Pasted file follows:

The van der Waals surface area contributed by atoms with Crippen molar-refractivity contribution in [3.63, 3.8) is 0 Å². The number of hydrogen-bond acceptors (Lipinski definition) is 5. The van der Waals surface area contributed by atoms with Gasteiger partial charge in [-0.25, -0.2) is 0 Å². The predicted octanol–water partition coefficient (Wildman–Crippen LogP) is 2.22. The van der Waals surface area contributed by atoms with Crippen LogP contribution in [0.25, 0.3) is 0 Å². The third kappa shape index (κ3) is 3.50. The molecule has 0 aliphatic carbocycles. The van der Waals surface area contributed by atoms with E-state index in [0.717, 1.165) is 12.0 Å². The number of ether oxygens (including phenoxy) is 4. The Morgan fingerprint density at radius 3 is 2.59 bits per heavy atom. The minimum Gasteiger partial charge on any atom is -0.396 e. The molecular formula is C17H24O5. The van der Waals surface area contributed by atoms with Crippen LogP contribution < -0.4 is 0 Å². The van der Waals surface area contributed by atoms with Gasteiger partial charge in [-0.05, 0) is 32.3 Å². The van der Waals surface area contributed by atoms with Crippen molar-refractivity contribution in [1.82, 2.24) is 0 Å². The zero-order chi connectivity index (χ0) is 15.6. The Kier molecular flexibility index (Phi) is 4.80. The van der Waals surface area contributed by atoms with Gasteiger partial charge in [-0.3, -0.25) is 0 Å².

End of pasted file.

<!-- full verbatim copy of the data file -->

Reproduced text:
The van der Waals surface area contributed by atoms with Crippen molar-refractivity contribution in [3.63, 3.8) is 0 Å². The number of hydrogen-bond acceptors (Lipinski definition) is 5. The van der Waals surface area contributed by atoms with Gasteiger partial charge in [-0.25, -0.2) is 0 Å². The predicted octanol–water partition coefficient (Wildman–Crippen LogP) is 2.22. The van der Waals surface area contributed by atoms with Crippen LogP contribution in [0.25, 0.3) is 0 Å². The third kappa shape index (κ3) is 3.50. The molecule has 0 aliphatic carbocycles. The van der Waals surface area contributed by atoms with E-state index in [0.717, 1.165) is 12.0 Å². The number of ether oxygens (including phenoxy) is 4. The Morgan fingerprint density at radius 3 is 2.59 bits per heavy atom. The minimum Gasteiger partial charge on any atom is -0.396 e. The molecular formula is C17H24O5. The van der Waals surface area contributed by atoms with Crippen LogP contribution < -0.4 is 0 Å². The van der Waals surface area contributed by atoms with Gasteiger partial charge in [-0.05, 0) is 32.3 Å². The van der Waals surface area contributed by atoms with Crippen molar-refractivity contribution in [1.82, 2.24) is 0 Å². The zero-order chi connectivity index (χ0) is 15.6. The Kier molecular flexibility index (Phi) is 4.80. The van der Waals surface area contributed by atoms with Gasteiger partial charge in [-0.3, -0.25) is 0 Å².